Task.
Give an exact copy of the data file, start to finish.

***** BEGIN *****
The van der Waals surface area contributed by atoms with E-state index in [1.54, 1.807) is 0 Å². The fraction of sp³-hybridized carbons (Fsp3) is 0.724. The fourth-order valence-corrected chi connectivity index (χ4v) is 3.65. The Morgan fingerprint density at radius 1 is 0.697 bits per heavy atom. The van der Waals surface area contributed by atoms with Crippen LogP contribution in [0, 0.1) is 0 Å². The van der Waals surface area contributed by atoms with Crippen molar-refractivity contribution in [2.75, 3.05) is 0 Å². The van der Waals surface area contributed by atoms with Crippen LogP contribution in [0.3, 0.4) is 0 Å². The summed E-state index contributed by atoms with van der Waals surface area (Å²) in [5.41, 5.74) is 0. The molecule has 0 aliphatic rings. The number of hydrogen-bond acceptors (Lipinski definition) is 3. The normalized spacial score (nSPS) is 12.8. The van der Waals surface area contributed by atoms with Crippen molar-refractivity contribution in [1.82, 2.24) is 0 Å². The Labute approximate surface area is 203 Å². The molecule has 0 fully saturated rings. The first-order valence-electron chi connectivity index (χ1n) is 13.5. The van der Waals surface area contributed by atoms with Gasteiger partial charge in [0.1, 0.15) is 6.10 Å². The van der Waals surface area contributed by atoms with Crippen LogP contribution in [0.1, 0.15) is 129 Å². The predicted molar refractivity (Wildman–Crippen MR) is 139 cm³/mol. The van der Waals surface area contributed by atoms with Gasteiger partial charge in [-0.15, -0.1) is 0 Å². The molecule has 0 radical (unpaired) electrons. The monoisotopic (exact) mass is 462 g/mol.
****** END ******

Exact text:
The van der Waals surface area contributed by atoms with E-state index in [1.54, 1.807) is 0 Å². The fraction of sp³-hybridized carbons (Fsp3) is 0.724. The fourth-order valence-corrected chi connectivity index (χ4v) is 3.65. The Morgan fingerprint density at radius 1 is 0.697 bits per heavy atom. The van der Waals surface area contributed by atoms with Crippen LogP contribution in [0, 0.1) is 0 Å². The van der Waals surface area contributed by atoms with Crippen molar-refractivity contribution in [2.75, 3.05) is 0 Å². The van der Waals surface area contributed by atoms with Crippen LogP contribution in [0.3, 0.4) is 0 Å². The summed E-state index contributed by atoms with van der Waals surface area (Å²) in [5.41, 5.74) is 0. The molecule has 0 aliphatic rings. The number of hydrogen-bond acceptors (Lipinski definition) is 3. The normalized spacial score (nSPS) is 12.8. The van der Waals surface area contributed by atoms with Crippen molar-refractivity contribution in [1.82, 2.24) is 0 Å². The Labute approximate surface area is 203 Å². The molecule has 0 fully saturated rings. The first-order valence-electron chi connectivity index (χ1n) is 13.5. The van der Waals surface area contributed by atoms with Gasteiger partial charge in [0.1, 0.15) is 6.10 Å². The van der Waals surface area contributed by atoms with Crippen LogP contribution in [0.1, 0.15) is 129 Å². The predicted molar refractivity (Wildman–Crippen MR) is 139 cm³/mol. The van der Waals surface area contributed by atoms with Gasteiger partial charge in [-0.15, -0.1) is 0 Å². The molecule has 0 radical (unpaired) electrons. The monoisotopic (exact) mass is 462 g/mol.